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  USAAC Curtiss P-40B Warhawk Fighter - 2nd LT. George Welch, DFC, 47th Pursuit Squadron, 15th Pursuit Group, Pearl Harbor, Dec. 7th, 1941 (1:48 Scale)
USAAC Curtiss P-40B Warhawk Fighter - 2nd LT. George Welch DFC 47th Pursuit Squadron, 15th Pursuit Group Pearl Harbor Dec. 7th 1941

Carousel 1 USAAC Curtiss P-40B Warhawk Fighter - 2nd LT. George Welch DFC 47th Pursuit Squadron, 15th Pursuit Group Pearl Harbor Dec. 7th 1941




 
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Product Code: CAR6102

Description Extended Information
 
Carousel 1 CAR6102 USAAC Curtiss P-40B Warhawk Fighter - 2nd LT. George Welch, DFC, 47th Pursuit Squadron, 15th Pursuit Group, Pearl Harbor, Dec. 7th, 1941 (1:48 Scale) "Why should we have a navy at all? There are no enemies for it to fight except apparently the Army Air Force."
- General Carl Spaatz, Commander of the US 8th Army Air Force, after WWII

The P-40 was the best known Curtiss-Wright designed airplane of the Second World War. It was also one of the most controversial fighters, vilified by many as being too slow, lacking in maneuverability, having too low a climbing rate, and being largely obsolescent by contemporary standards even before it went into production. The inadequacies of the P-40 were even the subject of a Congressional investigation after the War ended.

While these criticisms were certainly valid, it is also true that the P-40 served its country well, especially in China and Burma, during the opening phase of the War in the Pacific when little else was available to the US Army Air Corps. Along with the P-39 Airacobra, the P-40 was the only American fighter available in quantity to confront the Japanese advance until more modern aircraft could be delivered to frontline squadrons.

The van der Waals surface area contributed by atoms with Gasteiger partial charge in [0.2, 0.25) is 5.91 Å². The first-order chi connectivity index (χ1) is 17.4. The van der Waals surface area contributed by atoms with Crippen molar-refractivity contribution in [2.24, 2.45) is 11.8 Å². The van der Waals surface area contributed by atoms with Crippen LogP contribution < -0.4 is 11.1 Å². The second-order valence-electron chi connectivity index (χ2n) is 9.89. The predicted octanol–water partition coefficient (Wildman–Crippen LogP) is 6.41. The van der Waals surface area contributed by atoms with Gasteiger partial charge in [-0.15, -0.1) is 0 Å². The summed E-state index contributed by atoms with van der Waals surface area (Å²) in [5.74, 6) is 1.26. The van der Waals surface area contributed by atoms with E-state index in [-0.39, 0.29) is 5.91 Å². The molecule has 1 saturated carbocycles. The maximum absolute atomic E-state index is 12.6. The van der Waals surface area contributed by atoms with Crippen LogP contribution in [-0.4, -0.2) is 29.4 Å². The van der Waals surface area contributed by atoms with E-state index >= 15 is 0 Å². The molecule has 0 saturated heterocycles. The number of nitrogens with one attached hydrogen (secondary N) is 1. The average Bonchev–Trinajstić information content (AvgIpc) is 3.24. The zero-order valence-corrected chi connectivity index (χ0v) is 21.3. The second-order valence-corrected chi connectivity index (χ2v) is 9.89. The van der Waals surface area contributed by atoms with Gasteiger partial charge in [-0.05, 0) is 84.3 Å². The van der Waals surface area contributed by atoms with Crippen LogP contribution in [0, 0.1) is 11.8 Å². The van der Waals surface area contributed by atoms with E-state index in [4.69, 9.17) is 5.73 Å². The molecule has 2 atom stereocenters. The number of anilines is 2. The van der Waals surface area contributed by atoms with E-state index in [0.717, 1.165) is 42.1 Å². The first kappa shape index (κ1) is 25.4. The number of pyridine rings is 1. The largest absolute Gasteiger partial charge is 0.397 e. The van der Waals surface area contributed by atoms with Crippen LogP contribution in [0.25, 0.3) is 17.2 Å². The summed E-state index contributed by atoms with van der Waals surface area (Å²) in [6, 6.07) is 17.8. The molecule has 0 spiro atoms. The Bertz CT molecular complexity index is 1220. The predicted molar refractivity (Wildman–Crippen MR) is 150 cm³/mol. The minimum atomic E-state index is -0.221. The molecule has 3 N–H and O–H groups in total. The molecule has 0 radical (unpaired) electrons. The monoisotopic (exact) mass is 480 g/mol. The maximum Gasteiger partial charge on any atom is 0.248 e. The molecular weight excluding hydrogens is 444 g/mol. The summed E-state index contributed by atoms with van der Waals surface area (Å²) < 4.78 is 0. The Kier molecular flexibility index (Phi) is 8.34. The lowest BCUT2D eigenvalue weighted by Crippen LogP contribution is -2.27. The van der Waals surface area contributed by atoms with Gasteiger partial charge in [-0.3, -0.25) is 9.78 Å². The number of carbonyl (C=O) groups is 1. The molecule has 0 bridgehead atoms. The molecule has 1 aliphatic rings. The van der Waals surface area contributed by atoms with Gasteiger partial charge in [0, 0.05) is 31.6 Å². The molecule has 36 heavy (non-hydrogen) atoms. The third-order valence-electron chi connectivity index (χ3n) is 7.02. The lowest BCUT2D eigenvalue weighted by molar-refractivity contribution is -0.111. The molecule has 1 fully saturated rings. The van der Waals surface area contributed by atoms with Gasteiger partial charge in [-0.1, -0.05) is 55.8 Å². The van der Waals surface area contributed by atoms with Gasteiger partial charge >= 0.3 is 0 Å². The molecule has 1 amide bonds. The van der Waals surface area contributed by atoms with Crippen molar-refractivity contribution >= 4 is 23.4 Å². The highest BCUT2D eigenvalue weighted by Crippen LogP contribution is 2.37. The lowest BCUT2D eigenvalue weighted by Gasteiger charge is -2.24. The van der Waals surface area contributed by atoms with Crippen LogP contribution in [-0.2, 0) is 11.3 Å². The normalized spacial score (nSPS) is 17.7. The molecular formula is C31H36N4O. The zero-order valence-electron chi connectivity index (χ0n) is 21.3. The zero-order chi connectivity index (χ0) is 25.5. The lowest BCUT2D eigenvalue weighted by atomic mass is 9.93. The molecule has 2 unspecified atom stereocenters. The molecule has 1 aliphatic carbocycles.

This particular 1:48 scale replica of a P-40B Warhawk was flown by legendary ace 2nd LT. George Welch, DFC when he helped to defend Pearl Harbor from aerial attack on December 7th, 1941. Sold Out!

Dimensions:
Wingspan: 9-1/4 inches
Length: 8 inches

Historical Account: "In Pursuit" - George Welch, Major (United States), USAF (May 10th, 1918 - October 12th, 1954) was a World War II flying ace, a Medal of Honor nominee, and an experimental aircraft pilot after the war. Welch is best known for allegedly being the first pilot to break the 'sound barrier' (two weeks before Chuck Yeager) in his prototype XP-86 Sabre. However, the flight is generally not recognized as an official record because of a lack of a verifiable speed measurement and the fact that it was done in a dive vs the X-1 doing it in level flight.

After receiving his wings and commission in January, 1941, Welch was posted to the 47th Pursuit Squadron, 15th Pursuit Group, at Wheeler Field, Oahu, Hawaii. At dawn on December 7th, 1941, 2nd Lt. Welch and another pilot, 2nd Lt. Ken Taylor, were coming back from a Christmas dinner and dance party (with big band orchestra) at a roof-top hotel in Waikiki, that ended in an all-night poker game. They were still wearing mess dress when the Japanese attacked Pearl Harbor. Welch telephoned an auxiliary strip at Haleiwa on Oahu's North Shore to have two Curtiss P-40 Warhawk fighters prepared for takeoff. He and Taylor immediately drove his Buick at high speed to join the air battle. Taking off with only 30 cal ammo in the wing guns, Welch claimed two kills of Aichi D3A Val dive bombers over Ewa Mooring Mast Field. The first enemy aircraft was only damaged and it made it back to its carrier while the second was finished off by Ken Taylor, shortly before he landed at Wheeler Field to get 50 cal ammo for his two cowl guns. On his second sortie, Welch shot down a Val (which was behind Ken Taylor) and the Val crashed in the community of Wahiawa, then Welch got three Mitsubishi Zero fighters about five miles west of Barbers Point. Both Welch and Taylor were nominated for the Medal of Honor by Gen. Henry H. Arnold, but were awarded the Distinguished Service Cross for their actions. The Medal of Honor recommendation was turned down because he had taken off without orders.

Features
  • Full cockpit detail
  • Glazed instruments
  • Removable Pilot Figure
  • No Exposed screws
  • Comes with decorative display base

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World War II: War in the Pacific > Day of Infamy (December 1941)